An article written by FiGlobal Insights – the full article can be found here.
Dr Peyman, what are some of the key consumer drivers that are obliging manufacturers to adapt and change their processes and ingredients?
Society is fully aware of the stark realities of climate change. We no longer have a choice but to develop solutions that help to save the planet, and this is what Allozymes is doing. We are designing custom enzymes to develop clean industrial bio-solutions for a variety of consumer products.
In addition, buyers no longer want to engage with a product, be that skincare, food, or perfume, that is chemically produced with artificial ingredients. Consumers know that long lists of ingredients on the back of products, often ingredients they have never heard of, are likely to be unhealthy. Consumers are becoming more open-minded to sustainably developed alternatives, and to being carbon neutral and not hurting the environment.
What are some of the key challenges facing the food sector in adapting to these demands – especially for SMEs?
Climate change is a central theme when discussing sustainable production and the development of industrial bio-solutions. Rising temperatures, water shortages, and a lack of land are challenging current industrial outlooks on productivity, as of course is our growing global population.
While a massive shift in production practices is needed, we can only do so much at once. At Allozymes, we see our role as unlocking new possibilities through enzymatic development. Our plan is to have a database of custom enzymes for a variety of production lanes. The aim is to substantially reduce emissions, and offer sustainable solutions to the food industry.
How much have recent commodity price rises impacted the food sector?
Rising commodity prices have shed new light on the need for resilient and decentralised food production systems.
Allozymes’ technology can power both enzymatic processing and cell-based fermentation production. This can result in more resilient and local food ingredient production, and guard against global supply chain shocks.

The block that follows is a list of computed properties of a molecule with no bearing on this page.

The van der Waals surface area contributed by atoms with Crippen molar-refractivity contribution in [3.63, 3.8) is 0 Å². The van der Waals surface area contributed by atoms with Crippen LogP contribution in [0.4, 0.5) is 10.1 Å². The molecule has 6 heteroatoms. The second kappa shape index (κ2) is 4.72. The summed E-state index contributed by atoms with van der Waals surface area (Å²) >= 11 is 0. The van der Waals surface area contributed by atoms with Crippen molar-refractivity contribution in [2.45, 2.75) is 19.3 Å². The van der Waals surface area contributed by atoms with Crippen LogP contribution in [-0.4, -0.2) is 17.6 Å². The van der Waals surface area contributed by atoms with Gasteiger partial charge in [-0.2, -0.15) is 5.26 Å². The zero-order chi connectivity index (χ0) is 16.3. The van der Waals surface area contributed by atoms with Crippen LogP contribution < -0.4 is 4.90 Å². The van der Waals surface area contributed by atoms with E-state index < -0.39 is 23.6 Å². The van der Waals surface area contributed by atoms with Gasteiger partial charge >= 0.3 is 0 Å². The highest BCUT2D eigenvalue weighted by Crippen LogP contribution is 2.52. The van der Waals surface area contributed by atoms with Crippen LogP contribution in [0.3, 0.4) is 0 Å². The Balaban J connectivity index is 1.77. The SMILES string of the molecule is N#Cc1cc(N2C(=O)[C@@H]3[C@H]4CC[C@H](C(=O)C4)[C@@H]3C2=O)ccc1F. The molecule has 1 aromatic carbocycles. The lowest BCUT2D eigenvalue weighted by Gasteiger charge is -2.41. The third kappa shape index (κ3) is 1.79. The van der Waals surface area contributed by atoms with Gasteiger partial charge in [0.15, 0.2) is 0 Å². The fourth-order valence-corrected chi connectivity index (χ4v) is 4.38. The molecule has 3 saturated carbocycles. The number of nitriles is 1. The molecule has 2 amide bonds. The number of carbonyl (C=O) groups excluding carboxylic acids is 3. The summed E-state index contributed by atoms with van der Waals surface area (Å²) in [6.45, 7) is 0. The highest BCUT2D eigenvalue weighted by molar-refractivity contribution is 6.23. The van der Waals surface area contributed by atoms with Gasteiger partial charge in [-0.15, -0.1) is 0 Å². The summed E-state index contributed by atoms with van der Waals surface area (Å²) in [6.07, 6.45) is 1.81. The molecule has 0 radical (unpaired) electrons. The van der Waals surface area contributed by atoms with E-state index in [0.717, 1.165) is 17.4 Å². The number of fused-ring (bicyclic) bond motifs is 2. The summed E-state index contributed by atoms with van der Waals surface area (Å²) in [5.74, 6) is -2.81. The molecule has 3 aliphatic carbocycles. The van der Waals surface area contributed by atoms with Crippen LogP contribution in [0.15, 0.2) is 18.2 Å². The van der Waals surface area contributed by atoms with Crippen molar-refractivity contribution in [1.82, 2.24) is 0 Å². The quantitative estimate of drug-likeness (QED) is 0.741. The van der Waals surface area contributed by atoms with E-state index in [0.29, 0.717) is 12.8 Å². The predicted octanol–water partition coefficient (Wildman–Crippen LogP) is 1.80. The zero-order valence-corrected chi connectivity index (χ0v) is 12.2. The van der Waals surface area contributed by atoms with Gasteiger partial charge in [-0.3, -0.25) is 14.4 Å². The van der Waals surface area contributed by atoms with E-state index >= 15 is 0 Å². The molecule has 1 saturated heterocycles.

Tell me about Allozyme’s solutions for the food industry. The big picture – what are you trying to achieve?
Interestingly enough, the original focus of our technology was pharma, but we recognized the food industry’s need for fast and efficient enzyme processing. In this day and age, all ingredients are manufactured through chemical processes or by extracting them from plants or animals. Chemical processes are highly polluting, and current methods of isolating natural ingredients from plants and animals are also damaging to the environment.
These processes typically use significant volumes of biomass, energy, water, and land, to grow, harvest, process, and extract the tiniest amounts of natural ingredients. At Allozymes, we believe there is a better way. We are on a mission to replace traditional manufacturing methods with cleaner, greener, scalable methods, by unlocking the power of custom-designed enzymes.
And in more detail, what specific solutions can you offer the food sector?
Allozymes microfluidics technology builds millions of enzymes every day, increasing the speed of production of custom enzymes that are used in a variety of outlets.
One way our technology disrupts the industry is through engineering custom enzymes for the biomanufacturing of fibre-derived sugar from industrial lignocellulosic biomass. Lignocellulosic biomass includes rice husks, sugar cane, etc. This results in the development of a fibre-rich and healthier sugar alternative, having lower caloric rates and glycaemic index, lower sugar content, and higher fibre content, without compromising on the sensory and processing properties.
We recently received a $1 million grant to develop a proof-of-concept and scale up development. These engineered enzymes could be tailored towards targeted ingredient profiles for any desired product category or application need.
What are some of the key benefits for the food industry from your solutions?
Not only is Allozymes generating custom-designed enzymes to match customer and market-driven products, we are also completely shifting how these enzymes are discovered. We are revolutionising the entire process from the very start of enzyme production.
I’ll explain briefly how this works. Our platform can build and test millions of enzymes per day, boosting the likelihood of success 200-fold in developing the most effective enzymes. We have developed oxidase, reductases, isomerases, and hydrolases for our customers, ten times faster, compared to robotics technology.
By increasing the speed of development and the probability of success, we are accelerating the speed at which innovative products can be brought to market.
Do you think the food sector is moving in the right direction when it comes to sustainability?
The food industry is on its way to activating sustainability. It’s hard to say whether the sector is fully aligned, but you can see the shift in many large corporations, who are taking steps towards adopting more sustainable business plans.
What plans for Allozymes’ future can you share with us?
We have much more in store! We are currently working towards becoming the Google of Enzymes through an enzyme database. This means that when an enzyme is desired by a company, instead of going into nature or trying alternative methods to achieve the enzyme they are looking for, they will simply be able to ‘google’ what they are looking for in our database.
This is ground-breaking for biotransformation, and we are excited to take enzyme engineering to the next level.
Niamh Michail | Jul 01, 2022